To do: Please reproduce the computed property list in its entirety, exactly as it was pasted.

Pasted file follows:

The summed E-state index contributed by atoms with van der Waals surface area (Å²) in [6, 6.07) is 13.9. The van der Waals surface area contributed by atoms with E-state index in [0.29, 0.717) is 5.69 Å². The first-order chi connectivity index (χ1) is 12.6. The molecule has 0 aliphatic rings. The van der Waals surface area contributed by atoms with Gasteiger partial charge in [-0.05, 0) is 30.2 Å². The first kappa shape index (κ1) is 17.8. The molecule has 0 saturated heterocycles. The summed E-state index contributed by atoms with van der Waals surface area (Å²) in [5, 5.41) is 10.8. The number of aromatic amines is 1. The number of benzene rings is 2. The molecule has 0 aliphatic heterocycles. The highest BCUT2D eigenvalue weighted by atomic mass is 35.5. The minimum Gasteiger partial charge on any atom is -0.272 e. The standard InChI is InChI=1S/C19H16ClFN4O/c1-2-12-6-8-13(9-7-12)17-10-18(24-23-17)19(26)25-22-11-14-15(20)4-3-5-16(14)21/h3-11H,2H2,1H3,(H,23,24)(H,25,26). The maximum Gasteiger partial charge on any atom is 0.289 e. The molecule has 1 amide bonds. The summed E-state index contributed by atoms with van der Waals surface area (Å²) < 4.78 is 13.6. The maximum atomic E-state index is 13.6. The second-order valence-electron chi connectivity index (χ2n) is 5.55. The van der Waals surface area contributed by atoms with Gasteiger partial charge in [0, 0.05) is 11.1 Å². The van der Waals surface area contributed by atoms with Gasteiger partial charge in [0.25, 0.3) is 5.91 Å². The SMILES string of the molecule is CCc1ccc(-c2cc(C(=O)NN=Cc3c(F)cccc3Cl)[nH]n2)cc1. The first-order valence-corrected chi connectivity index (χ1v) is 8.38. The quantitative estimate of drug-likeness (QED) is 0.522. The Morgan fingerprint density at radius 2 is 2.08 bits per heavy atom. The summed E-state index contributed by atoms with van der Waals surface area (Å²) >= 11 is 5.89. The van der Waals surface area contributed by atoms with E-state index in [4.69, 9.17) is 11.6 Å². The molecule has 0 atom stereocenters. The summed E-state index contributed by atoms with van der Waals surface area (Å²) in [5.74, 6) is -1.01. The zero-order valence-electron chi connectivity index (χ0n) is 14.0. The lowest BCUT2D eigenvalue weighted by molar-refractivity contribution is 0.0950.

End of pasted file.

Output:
The summed E-state index contributed by atoms with van der Waals surface area (Å²) in [6, 6.07) is 13.9. The van der Waals surface area contributed by atoms with E-state index in [0.29, 0.717) is 5.69 Å². The first-order chi connectivity index (χ1) is 12.6. The molecule has 0 aliphatic rings. The van der Waals surface area contributed by atoms with Gasteiger partial charge in [-0.05, 0) is 30.2 Å². The first kappa shape index (κ1) is 17.8. The molecule has 0 saturated heterocycles. The summed E-state index contributed by atoms with van der Waals surface area (Å²) in [5, 5.41) is 10.8. The number of aromatic amines is 1. The number of benzene rings is 2. The molecule has 0 aliphatic heterocycles. The highest BCUT2D eigenvalue weighted by atomic mass is 35.5. The minimum Gasteiger partial charge on any atom is -0.272 e. The standard InChI is InChI=1S/C19H16ClFN4O/c1-2-12-6-8-13(9-7-12)17-10-18(24-23-17)19(26)25-22-11-14-15(20)4-3-5-16(14)21/h3-11H,2H2,1H3,(H,23,24)(H,25,26). The maximum Gasteiger partial charge on any atom is 0.289 e. The molecule has 1 amide bonds. The summed E-state index contributed by atoms with van der Waals surface area (Å²) < 4.78 is 13.6. The maximum atomic E-state index is 13.6. The second-order valence-electron chi connectivity index (χ2n) is 5.55. The van der Waals surface area contributed by atoms with Gasteiger partial charge in [0, 0.05) is 11.1 Å². The van der Waals surface area contributed by atoms with Gasteiger partial charge in [0.25, 0.3) is 5.91 Å². The SMILES string of the molecule is CCc1ccc(-c2cc(C(=O)NN=Cc3c(F)cccc3Cl)[nH]n2)cc1. The first-order valence-corrected chi connectivity index (χ1v) is 8.38. The quantitative estimate of drug-likeness (QED) is 0.522. The Morgan fingerprint density at radius 2 is 2.08 bits per heavy atom. The summed E-state index contributed by atoms with van der Waals surface area (Å²) >= 11 is 5.89. The van der Waals surface area contributed by atoms with E-state index in [4.69, 9.17) is 11.6 Å². The molecule has 0 atom stereocenters. The summed E-state index contributed by atoms with van der Waals surface area (Å²) in [5.74, 6) is -1.01. The zero-order valence-electron chi connectivity index (χ0n) is 14.0. The lowest BCUT2D eigenvalue weighted by molar-refractivity contribution is 0.0950.